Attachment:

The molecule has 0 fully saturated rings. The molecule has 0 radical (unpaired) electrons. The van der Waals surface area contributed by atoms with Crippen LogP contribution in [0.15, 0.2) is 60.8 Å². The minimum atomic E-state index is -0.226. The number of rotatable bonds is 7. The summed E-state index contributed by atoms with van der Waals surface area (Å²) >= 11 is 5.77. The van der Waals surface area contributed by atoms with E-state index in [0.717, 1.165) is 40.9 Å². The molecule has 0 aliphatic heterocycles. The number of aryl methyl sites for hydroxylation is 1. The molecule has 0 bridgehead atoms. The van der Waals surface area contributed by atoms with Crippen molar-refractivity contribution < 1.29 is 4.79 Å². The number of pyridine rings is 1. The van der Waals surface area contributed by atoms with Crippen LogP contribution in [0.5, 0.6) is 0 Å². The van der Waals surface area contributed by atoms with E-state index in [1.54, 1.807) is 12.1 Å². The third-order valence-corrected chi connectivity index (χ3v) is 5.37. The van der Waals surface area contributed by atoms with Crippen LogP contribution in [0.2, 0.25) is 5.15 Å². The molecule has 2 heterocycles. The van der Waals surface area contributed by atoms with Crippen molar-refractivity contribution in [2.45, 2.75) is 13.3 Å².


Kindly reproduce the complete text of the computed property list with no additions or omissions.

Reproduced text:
The molecule has 0 fully saturated rings. The molecule has 0 radical (unpaired) electrons. The van der Waals surface area contributed by atoms with Crippen LogP contribution in [0.15, 0.2) is 60.8 Å². The minimum atomic E-state index is -0.226. The number of rotatable bonds is 7. The summed E-state index contributed by atoms with van der Waals surface area (Å²) >= 11 is 5.77. The van der Waals surface area contributed by atoms with E-state index in [0.717, 1.165) is 40.9 Å². The molecule has 0 aliphatic heterocycles. The number of aryl methyl sites for hydroxylation is 1. The molecule has 0 bridgehead atoms. The van der Waals surface area contributed by atoms with Crippen molar-refractivity contribution < 1.29 is 4.79 Å². The number of pyridine rings is 1. The van der Waals surface area contributed by atoms with Crippen LogP contribution in [0.5, 0.6) is 0 Å². The van der Waals surface area contributed by atoms with E-state index in [1.54, 1.807) is 12.1 Å². The third-order valence-corrected chi connectivity index (χ3v) is 5.37. The van der Waals surface area contributed by atoms with Crippen LogP contribution in [0.2, 0.25) is 5.15 Å². The molecule has 2 heterocycles. The van der Waals surface area contributed by atoms with Crippen molar-refractivity contribution in [2.45, 2.75) is 13.3 Å².